‘Girlfriends come and go but EastEnders will never leave me’
Reporter Gary Hernandez chats to Henry Collins about art, psychology and Martin Fowler on ecstasy
This week, Chin Stroke Records announced their latest offering, and coming from these guys, nothing was going to be off limits. But when I opened their press release in the office, the last thing I expected was a book of 140 Blindfolded Drawings of EastEnders Characters. So, I traveled to Bristol to meet the man behind CHNSTRK#009, to find out more about the project.
GH: So Henry, what’s a book of drawings doing on a record label?
HC: The meaning of a record label in the traditional sense got dissolved a long time ago. It’s perfectly normal for Warp Records to release films and t-shirts, for Wall’s Cornetto to release a chocolate bar version of their ice cream and for the Ministry of Defence to bomb the fuck out of countries. Why shouldn’t a record label release books?
GH: Fair enough. But why EastEnders?
HC: Suffering from various mental health issues, EastEnders gives me a routine, which I’m told by my therapist is important. It’s been part of my life for as long as I remember — it’s an obsession, bangin’ entertainment, a surreal flux, a commentary on the outside world, a conveyor belt of hope and despair and a constant in my life. Girlfriends come and go but EastEnders will never leave me.
GH: And why blindfolded?
HC: I like to draw blindfolded because I want to access images at a pre-conscious level. Because I’ve watched it for so long, EastEnders characters are ingrained in regions of my mind that can’t be accessed by normal memory. By drawing without the use of my eyes I aimed to bypass those parts of my consciousness that ‘think’ they know EastEnders.
GH: You mentioned mental health issues. Is the artistic process therapeutic?
HC: Yes, there’s definitely an element of that. In particular it helps with my feelings of disassociation, feelings that I’ve had at various stages of my life and that are always present in one way or another in my art. Just watching EastEnders helps reorient my perception of reality, and doing these blindfolded portraits gives me a way of expressing myself that moves beyond what can be disassociated.
GH: Interesting. So drawing blindfolded allows you access to deeper memories?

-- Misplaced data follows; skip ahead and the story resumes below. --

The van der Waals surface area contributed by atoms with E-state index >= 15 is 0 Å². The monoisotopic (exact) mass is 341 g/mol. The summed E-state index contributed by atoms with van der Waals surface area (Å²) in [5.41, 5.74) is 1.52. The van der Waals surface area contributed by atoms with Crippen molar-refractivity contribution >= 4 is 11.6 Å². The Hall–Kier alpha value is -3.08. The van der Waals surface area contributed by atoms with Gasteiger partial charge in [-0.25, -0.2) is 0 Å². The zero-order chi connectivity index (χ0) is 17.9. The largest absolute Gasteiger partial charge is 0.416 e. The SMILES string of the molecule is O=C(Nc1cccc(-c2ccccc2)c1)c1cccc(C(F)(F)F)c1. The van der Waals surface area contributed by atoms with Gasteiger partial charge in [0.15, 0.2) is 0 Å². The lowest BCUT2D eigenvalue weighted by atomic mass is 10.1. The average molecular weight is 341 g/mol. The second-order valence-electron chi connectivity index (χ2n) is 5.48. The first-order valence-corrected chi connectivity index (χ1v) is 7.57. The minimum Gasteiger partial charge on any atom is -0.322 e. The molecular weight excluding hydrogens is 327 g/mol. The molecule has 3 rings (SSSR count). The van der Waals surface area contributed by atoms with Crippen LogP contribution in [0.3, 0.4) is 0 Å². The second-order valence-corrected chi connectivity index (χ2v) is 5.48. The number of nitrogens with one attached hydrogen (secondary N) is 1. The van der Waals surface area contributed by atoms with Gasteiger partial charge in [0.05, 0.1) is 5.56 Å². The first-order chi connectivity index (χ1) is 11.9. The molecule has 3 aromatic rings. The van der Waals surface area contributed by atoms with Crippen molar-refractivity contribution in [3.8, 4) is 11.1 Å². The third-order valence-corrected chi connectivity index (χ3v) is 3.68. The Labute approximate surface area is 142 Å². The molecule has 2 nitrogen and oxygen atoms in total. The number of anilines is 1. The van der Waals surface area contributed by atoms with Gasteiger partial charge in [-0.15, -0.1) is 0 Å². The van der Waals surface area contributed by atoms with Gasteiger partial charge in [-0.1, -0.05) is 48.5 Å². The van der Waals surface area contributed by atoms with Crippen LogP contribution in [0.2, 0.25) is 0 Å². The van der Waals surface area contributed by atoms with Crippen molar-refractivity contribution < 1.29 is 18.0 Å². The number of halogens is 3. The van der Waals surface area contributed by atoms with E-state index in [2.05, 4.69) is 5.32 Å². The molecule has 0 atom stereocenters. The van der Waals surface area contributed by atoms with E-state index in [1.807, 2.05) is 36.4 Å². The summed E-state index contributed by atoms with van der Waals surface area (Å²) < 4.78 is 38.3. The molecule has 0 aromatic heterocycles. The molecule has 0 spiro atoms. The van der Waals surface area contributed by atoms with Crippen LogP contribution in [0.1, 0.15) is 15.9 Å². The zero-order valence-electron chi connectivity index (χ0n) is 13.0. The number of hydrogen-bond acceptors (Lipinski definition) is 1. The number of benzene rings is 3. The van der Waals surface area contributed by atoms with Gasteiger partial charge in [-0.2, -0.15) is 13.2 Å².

I wouldn’t use the depth metaphor personally, as I take issue with the way it assumes there are ‘deep’ and more valued meanings to things, versus less worthwhile ‘surface’ meanings. This kind of logic often leads to statements about pop culture being unimportant or worthless, which it obviously isn’t.
GH: So what is it about EastEnders that makes it particularly important?
HC: A lot of it is personal. Months of my life have been spent in Albert Square. I feel I know the residents, old and new, better than I know any friends, yet they know nothing about me. But more than that, EastEnders says a lot about society. The subtext of Martin Fowler dancing to the sound of a washing machine after Nick Cotton gave him an ecstasy tablet, or the erratic tale of Joe Wicks, who developed schizophrenia, for instance. And ultimately, it asks questions of what counts as art, and what is high and low brow. Are you allowed to tweet high art to Danny Dyer constantly? I hope so, one day.
GH: So what’s next?
HC: As far as Blindfolded drawings go, I’m going to continue. I’ve been doing pieces for commission, which you can arrange by sending an email to firstname.lastname@example.org. I am also doing some large scale blindfolded EastEnders drawings, but these will be not be portraits. Instead they will be drawings of whole episodes, done in real time. As far as Chin Stroke is concerned — I can’t say much. They run a very tight ship and it’s simply not worth my contract to go into details. All I can say is that you can expect much more from them — and not just music, either. Not in the traditional sense, at least.
GH: Thanks very much for your time, Henry, and all the best.